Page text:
The keyword that I found very interesting is demographic anxiety. It is related to the stress and tension in a community due to a structural shift in the population. According to Oxford Scholarship, some of the reasons behind this type of anxiety might be the fear of losing national security or having a failing economic system. Most of the times, this term is used in connection to the inflow of migrants in a country and to address the general reaction of the natives of that country to the increasing populations of a different ethnic groups in their community.
Athena Athanasiou, in her text Bloodlines, uses the word ‘anxiety’ at many occasions. Throughout her paper, she keeps on referring to cultural and demographic anxiety while she talks about the increasing stress and tension in Greece due to the population decline of the nationals whose underlying reason is a decline in biological reproduction (230). She talks about this kind of anxiety as a way that stabilizes the social life of the people based on fear of the future (230). From here, Athena uses this phrase to describe the fear of the Greeks of being taken over by neighboring countries or “resident” aliens in the future when their population is too scarce to fight for national community (231). She also points out how demographic anxiety has just become an excuse for a patriarchal approach to take over the bodies of the women in Greece which she points out by discussing a paper written by two Greek women (239)
The reason why I chose this word demographic anxiety is because from all I know about the refugee crisis, the first thing that comes to my mind is this state of unrest, stress, and chaos. Most of these stories of anxiety are focused around the migrants but it is not often found to be surrounding the nationals who have an inflow of migrants in their own countries which is already in crisis. After learning about Crystal Pite’s work, I was able to see how her choreography represented this unrest when she presented the refugees or migrants. This article introduced me to a new phrase and made me think about how this demographic anxiety of the nationals can be addressed through choreography. I really feel that it would be interesting to see this situation through the eyes of the nationals through movement and drama.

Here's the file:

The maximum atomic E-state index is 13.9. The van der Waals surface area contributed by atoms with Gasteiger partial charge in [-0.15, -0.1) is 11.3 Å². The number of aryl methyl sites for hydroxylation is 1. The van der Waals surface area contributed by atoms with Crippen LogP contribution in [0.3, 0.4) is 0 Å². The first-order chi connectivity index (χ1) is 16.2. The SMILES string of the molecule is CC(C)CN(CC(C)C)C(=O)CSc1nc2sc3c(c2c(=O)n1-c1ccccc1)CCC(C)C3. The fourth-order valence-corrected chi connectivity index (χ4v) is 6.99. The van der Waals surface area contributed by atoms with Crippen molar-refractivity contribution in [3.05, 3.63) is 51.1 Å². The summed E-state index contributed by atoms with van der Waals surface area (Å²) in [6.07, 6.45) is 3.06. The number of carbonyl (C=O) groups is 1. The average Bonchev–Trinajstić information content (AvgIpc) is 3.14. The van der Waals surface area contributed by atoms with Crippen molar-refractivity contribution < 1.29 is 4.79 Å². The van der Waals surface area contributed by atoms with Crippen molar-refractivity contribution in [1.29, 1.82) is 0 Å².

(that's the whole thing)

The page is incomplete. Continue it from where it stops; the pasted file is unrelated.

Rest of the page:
Works CitedAthanasiou, Athena. Bloodlines: Performing the Body of the ‘Demos’, Reckoning the time of the ‘Ethnos. -: Journal of Modern Greek Studies, 2006. Oxford Scholarship Online "Demographic Anxiety." Accessed 6 Jan 2018. www.oxfordscholarship.com/view/10.1093/acprof:oso/9780199668687.001.0001/acprof-9780199668687-chapter-3.
This is another great post. You get at the heart of the Athanasiou article – that the refugee crisis only exacerbates an anxiety already present in Greek culture, which is the dwindling population of Greek nationals because of declining birthrate. If “proper” Greeks don’t reproduce, will Greek culture endure? Or (so the logic goes) will Greece change irrevocably because of intermarriage and an increasing population of inhabitants who are not of Greek origin? The question of preserving “Greek” values and culture is serious – as we see from our trip where Greeks take pride in being the “birthplace” of Western culture. So what you identify as the art that imitates the anxiety of the refugees is only showing a portion of the problem – what it is like for the refugees. But what you are asking to do is widen the vision of what art represents and show the conflict that is amplifies because the refugee crisis make the Greeks even more anxious about potentially losing what distinguishes them culturally — and then what they do to remedy that is pressure young women to marry and reproduce as a civic duty — without necessarily caring about the ambitions of the young women themselves. Therefore the refugee crisis consolidates patriarchy.